Sony Classical is pleased to announce a new, exclusive multi-album recording agreement with the dynamic the Estonian-born and American-raised conductor Kristjan Järvi. The new relationship launches with the release of Cantique, featuring the music of iconic Estonian composer Arvo Pärt in celebration of his 75th birthday. Järvi leads the Rundfunk Sinfonie-Orchester Berlin and the RIAS Kammerchor. Cantique includes Pärt’s 1971 masterpiece, Symphony No. 3, plus the world premiere recordings of the orchestral and choral version of his Stabat mater (1985/2008) and Cantique des degrès (1999/2002) for choir and orchestra. The album was produced by Florian Schmidt and recorded at Haus des Rundfunks in Berlin in February 2010.
Cantique represents the culmination of a lifelong friendship between Kristjan Järvi and Arvo Pärt, which has been shaped as much by their shared personal history as their shared musical life. The Järvi and Pärt families have been friends since the 1960s, when Kristjan’s father Neeme Järvi and Arvo Pärt worked together at Estonian Radio – Neeme Järvi as the conductor of the Estonian Radio and Television Symphony Orchestra, and Pärt as a recording engineer. Both families chose to emigrant from Estonia in 1980 because of continuing struggles with Soviet officials, and settled in Vienna within days of each other. Initially, they stayed at the same convent there, which was a stop for refugees. Though the Pärt family remained in Vienna, later relocating to Berlin, and the Järvis moved to the United States, the families have remained close throughout the decades.
Their musical lives have remained intertwined over the years, and have crossed generations. Pärt’s Symphony No. 3 is a major symphonic masterpiece of the late 20th century and is dedicated to Neeme Järvi. In 2008, when Kristjan Järvi was the music director of the Tonkünstler-Orchester Niederösterreich in Vienna, he commissioned an orchestral and choral version of Pärt’s Stabat mater, originally written for soprano, alto, and tenor, with string trio. Järvi premiered it with that orchestra at the Großen Musikvereinssaal during the Wiener Festwochen, with Pärt in attendance. For both men, it was a moving experience to premiere the work in the city to which they both originally came as refugees.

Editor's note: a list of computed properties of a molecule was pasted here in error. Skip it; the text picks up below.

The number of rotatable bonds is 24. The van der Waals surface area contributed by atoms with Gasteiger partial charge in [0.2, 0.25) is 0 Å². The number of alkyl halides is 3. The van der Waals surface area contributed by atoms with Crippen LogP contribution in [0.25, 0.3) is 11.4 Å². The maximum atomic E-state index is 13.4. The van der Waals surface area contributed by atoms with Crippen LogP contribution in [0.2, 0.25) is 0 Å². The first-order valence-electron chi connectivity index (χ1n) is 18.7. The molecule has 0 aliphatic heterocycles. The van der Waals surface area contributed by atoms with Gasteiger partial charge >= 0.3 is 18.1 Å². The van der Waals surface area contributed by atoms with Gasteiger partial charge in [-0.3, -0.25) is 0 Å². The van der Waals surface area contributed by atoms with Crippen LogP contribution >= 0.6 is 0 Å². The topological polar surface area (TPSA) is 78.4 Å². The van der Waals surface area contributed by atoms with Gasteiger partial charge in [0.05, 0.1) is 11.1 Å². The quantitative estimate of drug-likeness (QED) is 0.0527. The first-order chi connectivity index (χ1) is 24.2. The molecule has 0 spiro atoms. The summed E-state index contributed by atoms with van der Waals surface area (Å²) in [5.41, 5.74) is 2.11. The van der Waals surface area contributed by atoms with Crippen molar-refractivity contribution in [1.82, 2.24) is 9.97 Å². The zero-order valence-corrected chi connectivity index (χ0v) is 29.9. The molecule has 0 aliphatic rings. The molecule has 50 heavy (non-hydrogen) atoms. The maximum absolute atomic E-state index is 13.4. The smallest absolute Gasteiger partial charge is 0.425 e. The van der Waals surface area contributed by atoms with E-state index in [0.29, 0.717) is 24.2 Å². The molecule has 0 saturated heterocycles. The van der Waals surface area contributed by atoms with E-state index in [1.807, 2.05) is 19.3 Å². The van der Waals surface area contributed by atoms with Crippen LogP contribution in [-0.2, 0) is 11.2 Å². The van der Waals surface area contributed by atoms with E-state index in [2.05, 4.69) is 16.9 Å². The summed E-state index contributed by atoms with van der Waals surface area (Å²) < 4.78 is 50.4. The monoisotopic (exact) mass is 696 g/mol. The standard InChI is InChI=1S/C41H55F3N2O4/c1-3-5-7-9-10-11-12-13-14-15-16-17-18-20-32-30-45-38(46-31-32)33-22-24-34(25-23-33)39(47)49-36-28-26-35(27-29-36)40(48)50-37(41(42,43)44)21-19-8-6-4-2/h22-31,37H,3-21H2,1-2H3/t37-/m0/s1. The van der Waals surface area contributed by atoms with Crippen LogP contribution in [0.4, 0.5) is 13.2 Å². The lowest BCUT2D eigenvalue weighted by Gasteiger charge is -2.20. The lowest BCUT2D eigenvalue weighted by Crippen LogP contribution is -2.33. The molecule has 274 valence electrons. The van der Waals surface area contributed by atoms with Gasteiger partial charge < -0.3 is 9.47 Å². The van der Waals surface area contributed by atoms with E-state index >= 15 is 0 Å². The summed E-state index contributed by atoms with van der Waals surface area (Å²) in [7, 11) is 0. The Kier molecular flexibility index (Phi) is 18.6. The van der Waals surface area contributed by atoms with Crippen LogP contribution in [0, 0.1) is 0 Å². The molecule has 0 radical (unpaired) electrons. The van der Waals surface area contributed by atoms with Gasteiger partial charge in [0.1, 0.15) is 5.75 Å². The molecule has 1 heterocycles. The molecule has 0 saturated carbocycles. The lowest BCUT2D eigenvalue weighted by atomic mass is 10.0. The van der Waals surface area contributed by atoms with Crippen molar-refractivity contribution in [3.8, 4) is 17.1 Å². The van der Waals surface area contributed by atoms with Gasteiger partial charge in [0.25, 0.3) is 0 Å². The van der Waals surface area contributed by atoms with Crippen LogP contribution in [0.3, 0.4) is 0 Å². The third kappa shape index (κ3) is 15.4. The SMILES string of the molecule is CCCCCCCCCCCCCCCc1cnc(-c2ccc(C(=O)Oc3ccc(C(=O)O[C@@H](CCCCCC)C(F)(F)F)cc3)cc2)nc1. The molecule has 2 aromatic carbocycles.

The orchestra – Rundfunk Sinfonie-Orchester Berlin – is one with which Kristjan Järvi has collaborated for more than a decade, and hails from Berlin, Pärt’s home for many years outside of Estonia.
“A MUST HEAR performance which, I am sure, will be received with high musical and technical praise. Enjoy!” - Dale Clevenger, Principal Horn, Chicago Symphony Orchestra
Opening Day Records proudly inaugurates a new imprint of its impressive catalogue, Soloists of Canadian Brass, with a new recording of Horn Trios featuring virtuoso hornist Jeff Nelsen, joined by veteran violinist Ik-Hwan Bae and new piano sensation Naomi Kudo. These are intimate and beautiful readings of two well-loved masterpieces of the chamber music repertoire featuring French horn: the Brahms Trio, Op.40, and a world premiere adaptation of the Mozart Horn Quintet for Horn Trio by Tony Rickard.
Opening Day Records, headed by Canadian Brass founding member and tuba player Chuck Daellenbach, features a rich variety of great Canadian artists, showcasing the same musical range and quality that has made Canadian Brass famous for the last 40 years. With the Soloists of the Canadian Brass imprint, there is now a home for the solo and chamber projects of current and former Brass virtuosi, from Ronald Romm to Ryan Anthony to Brandon Ridenour.
Weaving a tapestry of colors and moods, the Brahms Horn Trio has become a proving ground for great horn players. Written after his mother’s death, Brahms combines gentle melancholy and remembrance with, in the faster passages, joyous scenes of the hunt. The world premiere recording of a new arrangement of Mozart’s Horn Quintet, K.407, for Horn Trio, is Mozart at his most delightful, aligning beauty and balance with melody and humor, along with a horn part of great virtuosity and sensitivity.
Acclaimed violinist Anne-Sophie Mutter returns to recording chamber music after two highly successful albums devoted primarily to concertos (Mendelssohn and Bach & Gubaidulina) and also returns to Brahms, a composer who has meant much to her over the years. Mutter is joined by longtime partner Lambert Orkis with whom she previously recorded the complete Beethoven sonatas, and the two reveal the musical benefits of frequent collaboration. This new recording will be available October 12, 2010 in both CD and DVD formats.